minutely, he adds, " on another page is the portrait of Pope 
Nioolaus V., taken from the life. He is drawn in profile with- 
out beard, and is looking towards the commencement of the 
book, which is oppo&ite to him, and towards which he extends 
his right hand, as if in admiration of it." 



PAPAL MEDALS OF THE FIFTEENTH CENTURY. 151 

was counselled and guided by them," and a good deal of 
the man's portrait seems set before us. 

8. Obv. NICOLAVS V PONT MAX. Bust of the Pope, 
as on the preceding medals. 

Rev. FELIX ROMA. The city, surrounded by walls. 
Size 12. 

I have not seen this medal, but Venuti (page 11) says 
it represents the Rome which Nicolaus beautified and 
remade ; " not only did he render it more safe with walls 
rebuilt, but by the enlargement of the Vatican, and the 
restoration of many churches, he adorned it." Four 
lines, taken from the Latin verses which survivors placed 
on his sarcophagus, sum up so well the causes which 
constituted Rome a " Felix Roma " in his day, that I am 
tempted to quote them here. 

" Consilio illustris, virtute illustrior omni, 
Excoluit doctos doctior ipse viros ; 
Abstulit errorem, quo Schisma infecerat Urbem, 
Restituit mores, moenia, tenipla, domos." 

4. Obv. NICOLAVS V PONT MAX. Bust of the Pope, 
as on the preceding medals. 

Rev. ANNO IVBIL MCDL ALMA ROMA. The 
holy door, closed. 1450. Size 12. 

6. Obv. NICOLAVS V PONT MAX. Bust of the Pope, 
as before. 

Rev. RESERAYIT ET CLAVSIT ANNO IVBIL 
MCDL. The Pope closing the holy door, attended 
by his cardinals. 1450. Size 12. 

These two medals are supposititious, the points which 
divide the words serve to characterize the work, and 
class them, but the subject chosen for the reverses deter- 
mines their date as false. 

The ceremony commemorated thus unhistorically was 



152 NUMISMATIC CHRONICLE. 

not instituted until the commencement of the following 
century. Number 4 is figured in the " Tre"sor de Numis- 
matique " (Medailles des Papes], and appears with the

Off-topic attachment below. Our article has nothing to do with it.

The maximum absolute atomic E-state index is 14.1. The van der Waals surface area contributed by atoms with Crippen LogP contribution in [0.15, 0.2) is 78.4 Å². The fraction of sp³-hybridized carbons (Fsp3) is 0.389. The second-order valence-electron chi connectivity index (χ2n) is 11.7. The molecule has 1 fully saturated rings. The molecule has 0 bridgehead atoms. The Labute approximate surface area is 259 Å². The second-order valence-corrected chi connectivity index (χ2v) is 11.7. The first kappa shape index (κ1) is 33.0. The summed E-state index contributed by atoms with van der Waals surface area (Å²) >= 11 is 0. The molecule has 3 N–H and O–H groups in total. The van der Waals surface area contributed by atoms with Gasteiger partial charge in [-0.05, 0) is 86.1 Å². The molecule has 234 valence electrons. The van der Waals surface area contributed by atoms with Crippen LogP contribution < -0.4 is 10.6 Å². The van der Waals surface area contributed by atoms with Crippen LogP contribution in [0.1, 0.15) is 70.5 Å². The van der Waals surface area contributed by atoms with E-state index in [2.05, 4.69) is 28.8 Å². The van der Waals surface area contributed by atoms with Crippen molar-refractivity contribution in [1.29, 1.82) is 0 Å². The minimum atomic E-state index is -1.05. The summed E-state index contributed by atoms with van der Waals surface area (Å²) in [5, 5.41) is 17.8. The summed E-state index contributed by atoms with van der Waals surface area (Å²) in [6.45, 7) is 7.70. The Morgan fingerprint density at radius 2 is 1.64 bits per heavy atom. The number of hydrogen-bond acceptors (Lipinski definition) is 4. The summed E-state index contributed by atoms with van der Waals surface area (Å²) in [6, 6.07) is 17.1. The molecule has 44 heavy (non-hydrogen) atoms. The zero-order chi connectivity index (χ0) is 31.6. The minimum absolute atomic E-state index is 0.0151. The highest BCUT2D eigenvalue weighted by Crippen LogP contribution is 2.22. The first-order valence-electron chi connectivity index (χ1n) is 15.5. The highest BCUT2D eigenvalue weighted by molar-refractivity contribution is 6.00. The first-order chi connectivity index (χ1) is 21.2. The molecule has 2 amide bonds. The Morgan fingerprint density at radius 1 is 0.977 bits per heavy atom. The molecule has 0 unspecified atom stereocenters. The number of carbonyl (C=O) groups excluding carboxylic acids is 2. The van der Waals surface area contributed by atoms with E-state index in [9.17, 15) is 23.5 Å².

date 1450 in relief in the exergue. The other also is 
so dated, but in this case the date has been punched in, 
the figures produced by the punch (retrograde) are, like 
the last, comparatively early in form, but the general 
workmanship of both medals is far from early. False 
speaking as the medals are, the jubilee which they both 
commemorate is historical, for unhappily its occurrence 
was signalized by an accident, through the crowding of 
the populace and the pilgrims on the bridge of St. Angelo, 
by which nearly two hundred people lost their lives. The 
booths and shops which had narrowed the roadway of the 
bridge, and thus occasioned the accident, were by the 
Pope's orders subsequently removed. 29 

There are two descriptions of the next medal. One, 
that of Venuti, who simply says, after giving the legend, 
NICOLA VS . V . PONT . MAX, " Effigies, ut in prece- 
dentibus." For a medal which is regarded as contem- 
porary, Yenuti's " ut in praecedentibus " is not a satis- 
factory description of the obverse. This is his reverse. 

Rev. BED . (for sedit) AN . VIII . DI . XX . OB . XXV . 
MAR . MCDLV ; and, completing the legend (in 
the lower part of the medal), ANDREAS . 
GVACALOTIS. [Size 12]. 

The other is that which Mr. Keary gives in his " Gfuide 
to the Italian Medals in the British Museum," p. 79, with 
some little alteration. 



89 This bridge, which appears on medals of later Popes, is 
the Pons JElius, first constructed by the Emperor Hadrian, as 
an approach to his mausoleum. 



PAPAL MEDALS OF THE FIFTEENTH CENTURY. 153 

This medal was cast, shortly after the Pope's death, by 
Andreas Guacalotis, whose name it bears, to show the 
esteem with which Nicolaus's successful reign was regarded. 

6. Obv. Bust 1. in papal robes, bare-headed. + NICO- 
LAVS PP A> QVINTVS; and below, -TOMAS-. 30 

Rev. SEDI ATraO OCTO DI XX OBIT XXV MAR 
MCCCCLHII. The Pontiff in a boat, the mast of 
which is a cross, from it hangs as the sail a banner, 
on which the Keys, crosswise, are seen displayed ; 
at the stern is a "ciborium" of ancient form. 
With one hand the Pope supports the cross, with 
the other he holds an oar by which he steers. 
Upon the side of the boat is the significant word 
ECLES1A. Below, ANDREAS GVACALOTIS. 
Bronze, 2'9. Figured in Venuti, p. 10, and also 
in the " Tresor de Nurnismatique." [Med. d'ltalie, 
1 partie, PI. XVLI. No. l.J 

Venuti has raised the question in his Preface, as to 
whether Guacalotis was the medallist, or, perhaps, rather 
the commissioner for medallists' work. 31 He inclined to 
think the last, and the opinion was adopted by Cicognara. 
This question, however, has been decided by Dr. Fried - 
Isender against Venuti's conjecture ; he identifies Guaca- 
lotis, or Guazzolotti, with Andreas del Prato, and assigns 
to him the date 1435 1495. 32 

Venuti makes this remark upon the medal, " Licet noil 
aifabre factum, ob raritatem tamen est in pretio." In 
Mr. Thomas's sale, July, 1844, Lot 2,114 contained one ; 
and another, cast in lead, was sold May 10, 1883, among 
the medals of Sir W. F. Douglas, P.R.S. A. 

30 Guazzaloti's use of two forms of the letter A, in this 
obverse, ought not to be overlooked ; one is like V reversed. 
See Dr. Friedlaender's remarks on this peculiarity. 

31 Venuti's words are, " Suspicari licet, ideo Guazoloti nomen 
nunaismatibus impressum legi, quod numismatum negocio prse- 
fuerit, non quod revera confecerit. Curani ergo adhibuit, non 
etiam manum apposuit. Pra?fatio, p. 18. 

32 " Italian Medals of the Fifteenth Century." Berlin, 1882. 

VOL. III. THIRD SERIES. X 



154 NUMISMATIC CHRONICLE.